The Ṣabiʾ Zīj is extant in its entirety (57 chapters plus tables) in the 12th‐ or 13th‐century manuscript Escorial árabe 908, copied in the western part of the Islamic world. Five or six insignificant fragments are scattered over several libraries in Western Europe. Between 1899 and 1907, C. A. Nallino published his monumental edition, translation, and commentary of the Zīj in Latin, and this remains the standard work on Islamic astronomy in general and on Battānī and zījes in particular.
The Ṣābiʾ Zīj is the earliest extant zīj written completely in the Ptolemaic tradition with hardly any Indian or Sasanian–Iranian influences. As with many Islamic zījes, its purpose was much more practical than theoretical. Although the planetary models and the determination of the solar parameters are explained in some detail (but with various errors), most of the text in the Zīj consists of instructions for carrying out practical calculations by means of the tables, which constitute a third of the book. With the exception of Ptolemy and some other Greek observers, Battānī does not express indebtedness to any of his predecessors. On the basis of linguistic arguments, it can be seen that he used an Arabic translation of the Almagest made from the Syriac. A remarkable characteristic of the text is the almost complete absence of foreign technical terminology. Although Battānī copied some of the planetary tables directly from the Handy Tables, he also computed many tables anew. His star table (containing approximately half the number of stars found in the Almagest) was obtained by increasing Ptolemy's stellar longitudes by 11°10', the precession in the period of 743 years between the respective epochs 137 and 880.
The Ṣābiʾ Zīj enjoyed a high reputation in the Islamic world and was very influential in medieval and Renaissance Europe. Bīrūnī wrote a treatise entitled Jalāʾ al‐adhhān fī zīj al‐Battānī (Elucidation of genius in al‐Battānī's Zīj), which is unfortunately lost. Later zījes such as those of Kūshyār ibn Labbān, Nasawī, and Ṭabarī were based on Battānī's mean motion parameters. In Spain, the Ṣābiʾ Zīj exerted a large influence on the earliest astronomical developments and left many traces in the Toledan Tables. Two Latin translations of the canons of the Zīj were prepared in the 12th century. The one by Robert of Chester has not survived, but the translation by Plato of Tivoli, made in Barcelona, was printed in Nuremberg in 1537 (together with Farghānī's introduction to Ptolemaic astronomy) and again in Bologna in 1645 under the title Mahometis Albatenii de scientia stellarum liber, cum aliquot additionibus Ioannis Regiomontani ex Bibliotheca Vaticana transcriptus. The Castilian translation made from the Arabic around 1260 on the order of Alfonso X is partially extant with tables in the manuscript Paris, Arsenal 8.322, which was prepared for Alfonso himself. Hebrew versions or reworkings of the Ṣābiʾ Zīj were written by BarḤiyya (12th century) and Immanuel ben Jacob Bonfils (14th century); furthermore, Battānī's influence can also be seen in the works of IbnʿEzra, Maimonides, and Levi ben Gerson (Gersonides). Finally, European scholars such as Regiomontanus, Copernicus, Brahe, Johannes Kepler, and Galileo Galilei made use of Battānī's work.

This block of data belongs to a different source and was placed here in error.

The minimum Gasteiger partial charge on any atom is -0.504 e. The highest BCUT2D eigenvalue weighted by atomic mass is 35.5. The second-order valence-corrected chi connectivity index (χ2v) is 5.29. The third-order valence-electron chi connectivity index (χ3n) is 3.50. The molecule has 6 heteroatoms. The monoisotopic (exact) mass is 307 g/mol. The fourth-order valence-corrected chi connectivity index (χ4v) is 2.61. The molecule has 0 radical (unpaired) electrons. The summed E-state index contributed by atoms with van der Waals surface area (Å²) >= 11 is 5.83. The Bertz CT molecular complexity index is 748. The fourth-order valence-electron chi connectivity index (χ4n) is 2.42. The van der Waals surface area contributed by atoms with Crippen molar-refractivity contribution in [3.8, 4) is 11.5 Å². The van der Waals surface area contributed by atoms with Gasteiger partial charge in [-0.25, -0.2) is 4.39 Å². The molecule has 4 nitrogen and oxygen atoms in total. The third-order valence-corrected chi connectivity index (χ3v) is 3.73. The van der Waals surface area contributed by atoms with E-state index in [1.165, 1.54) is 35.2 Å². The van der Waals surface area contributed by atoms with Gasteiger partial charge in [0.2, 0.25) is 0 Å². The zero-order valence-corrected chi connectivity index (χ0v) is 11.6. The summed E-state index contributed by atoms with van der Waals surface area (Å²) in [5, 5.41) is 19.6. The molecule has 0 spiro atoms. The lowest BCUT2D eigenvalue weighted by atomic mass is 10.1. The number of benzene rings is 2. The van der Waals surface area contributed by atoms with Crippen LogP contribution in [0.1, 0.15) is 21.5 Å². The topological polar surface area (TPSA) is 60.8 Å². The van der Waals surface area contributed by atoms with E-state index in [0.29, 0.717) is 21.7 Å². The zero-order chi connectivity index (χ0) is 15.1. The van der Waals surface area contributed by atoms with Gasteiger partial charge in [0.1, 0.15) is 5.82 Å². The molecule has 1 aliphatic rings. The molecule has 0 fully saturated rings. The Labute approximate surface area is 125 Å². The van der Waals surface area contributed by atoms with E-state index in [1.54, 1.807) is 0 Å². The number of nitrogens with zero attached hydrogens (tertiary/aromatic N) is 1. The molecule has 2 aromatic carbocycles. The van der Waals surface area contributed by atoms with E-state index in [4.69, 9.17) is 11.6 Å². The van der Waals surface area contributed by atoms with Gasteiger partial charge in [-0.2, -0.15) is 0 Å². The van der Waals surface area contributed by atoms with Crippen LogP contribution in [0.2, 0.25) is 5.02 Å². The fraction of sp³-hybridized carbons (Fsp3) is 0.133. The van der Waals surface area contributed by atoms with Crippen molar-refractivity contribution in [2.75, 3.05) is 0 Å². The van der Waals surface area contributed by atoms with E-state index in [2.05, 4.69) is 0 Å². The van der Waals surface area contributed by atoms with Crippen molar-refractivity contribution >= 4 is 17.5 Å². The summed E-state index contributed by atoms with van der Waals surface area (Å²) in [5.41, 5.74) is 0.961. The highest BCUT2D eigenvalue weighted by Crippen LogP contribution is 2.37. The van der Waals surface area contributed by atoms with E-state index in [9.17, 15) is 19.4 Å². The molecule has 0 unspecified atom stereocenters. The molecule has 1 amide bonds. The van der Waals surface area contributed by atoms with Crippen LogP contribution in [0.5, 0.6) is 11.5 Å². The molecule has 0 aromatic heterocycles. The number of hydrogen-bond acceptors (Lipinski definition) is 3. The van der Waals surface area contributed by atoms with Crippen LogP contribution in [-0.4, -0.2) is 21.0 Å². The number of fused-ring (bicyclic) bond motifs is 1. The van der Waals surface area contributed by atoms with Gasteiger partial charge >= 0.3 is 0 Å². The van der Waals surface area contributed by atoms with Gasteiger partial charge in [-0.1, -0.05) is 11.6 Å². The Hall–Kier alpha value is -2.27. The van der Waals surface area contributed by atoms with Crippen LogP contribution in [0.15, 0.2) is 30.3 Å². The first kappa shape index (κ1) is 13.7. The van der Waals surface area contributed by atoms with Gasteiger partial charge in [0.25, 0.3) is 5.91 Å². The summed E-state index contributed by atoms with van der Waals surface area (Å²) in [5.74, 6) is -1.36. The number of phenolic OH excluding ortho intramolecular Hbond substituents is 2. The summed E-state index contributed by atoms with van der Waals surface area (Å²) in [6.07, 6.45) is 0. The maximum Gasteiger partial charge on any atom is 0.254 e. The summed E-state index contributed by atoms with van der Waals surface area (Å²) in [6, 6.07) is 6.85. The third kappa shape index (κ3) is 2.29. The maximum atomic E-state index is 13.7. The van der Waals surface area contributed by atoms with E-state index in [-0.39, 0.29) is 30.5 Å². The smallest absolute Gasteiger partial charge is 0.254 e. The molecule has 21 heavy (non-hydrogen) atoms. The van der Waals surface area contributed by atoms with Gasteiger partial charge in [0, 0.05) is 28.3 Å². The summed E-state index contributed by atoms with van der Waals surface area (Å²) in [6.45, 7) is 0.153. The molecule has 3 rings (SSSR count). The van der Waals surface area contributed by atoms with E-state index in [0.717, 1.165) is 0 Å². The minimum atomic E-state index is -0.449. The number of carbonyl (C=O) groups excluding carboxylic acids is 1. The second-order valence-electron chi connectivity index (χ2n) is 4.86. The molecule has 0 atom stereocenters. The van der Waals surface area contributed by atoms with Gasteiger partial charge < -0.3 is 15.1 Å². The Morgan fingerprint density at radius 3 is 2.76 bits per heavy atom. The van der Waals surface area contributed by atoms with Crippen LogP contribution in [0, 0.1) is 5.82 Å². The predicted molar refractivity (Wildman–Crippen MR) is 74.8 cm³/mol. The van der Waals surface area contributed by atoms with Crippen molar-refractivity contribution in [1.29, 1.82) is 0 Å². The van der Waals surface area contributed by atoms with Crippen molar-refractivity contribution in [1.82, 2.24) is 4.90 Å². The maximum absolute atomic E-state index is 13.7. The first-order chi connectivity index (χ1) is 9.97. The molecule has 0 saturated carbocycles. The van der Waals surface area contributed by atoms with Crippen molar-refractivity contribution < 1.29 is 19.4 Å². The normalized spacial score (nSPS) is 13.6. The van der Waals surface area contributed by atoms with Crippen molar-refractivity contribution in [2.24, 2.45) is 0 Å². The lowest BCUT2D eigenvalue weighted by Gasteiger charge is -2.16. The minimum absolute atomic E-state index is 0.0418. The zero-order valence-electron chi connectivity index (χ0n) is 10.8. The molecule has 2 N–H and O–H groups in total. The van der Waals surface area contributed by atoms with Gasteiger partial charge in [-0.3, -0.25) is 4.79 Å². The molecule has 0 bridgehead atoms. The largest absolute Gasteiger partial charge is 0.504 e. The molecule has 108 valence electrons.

Besides the Ṣābiʾ Zīj, the following smaller works by Battānī are known:
The Kitāb fī dalāʾil al‐qirānāt wa‐ʾl‐kusūfāt (On the astrological indications of conjunctions and eclipses) is extant in Ankara, İsmail Saib Library 199/2. This astrological treatise presents horoscopes and astrological interpretations in connection with Saturn–Jupiter conjunctions during the life of the prophet Muḥammad and the early period of Islam. It is written in the tradition of Ptolemy's Tetrabiblos.
The Sharḥ Kitāb al‐arbaʿa li‐Baṭlamiyūs (Commentary on Ptolemy's Tetrabiblos) is extant in the manuscripts Berlin Spr. 1840 (Ahlwardt #5875) and Escorial árabe 969/2.
A small work on trigonometry, Tajrīd uṣūl tarkīb al‐juyūb (Summary of the principles for establishing sines) is extant in the manuscript Istanbul Carullah 1499/3. Since Battānī does not use the Indian loanword jayb for “sine” in the Ṣābiʾ Zīj, the authenticity of this work has been questioned.
A Kitāb taḥqīq aqdār al‐ittiṣālāt [bi‐ḥasab ʿurūḍ al‐kawākib] (On the accurate determination of the quantities of conjunctions (?) [according to the latitudes of the planets]) is mentioned by Ibn al‐Nadīm and is probably identical with Chapter 54 of the Ṣābiʾ Zīj. It deals with the astrological concept of the projection of the rays, for which Battānī was the first to take into account the latitudes of the planets.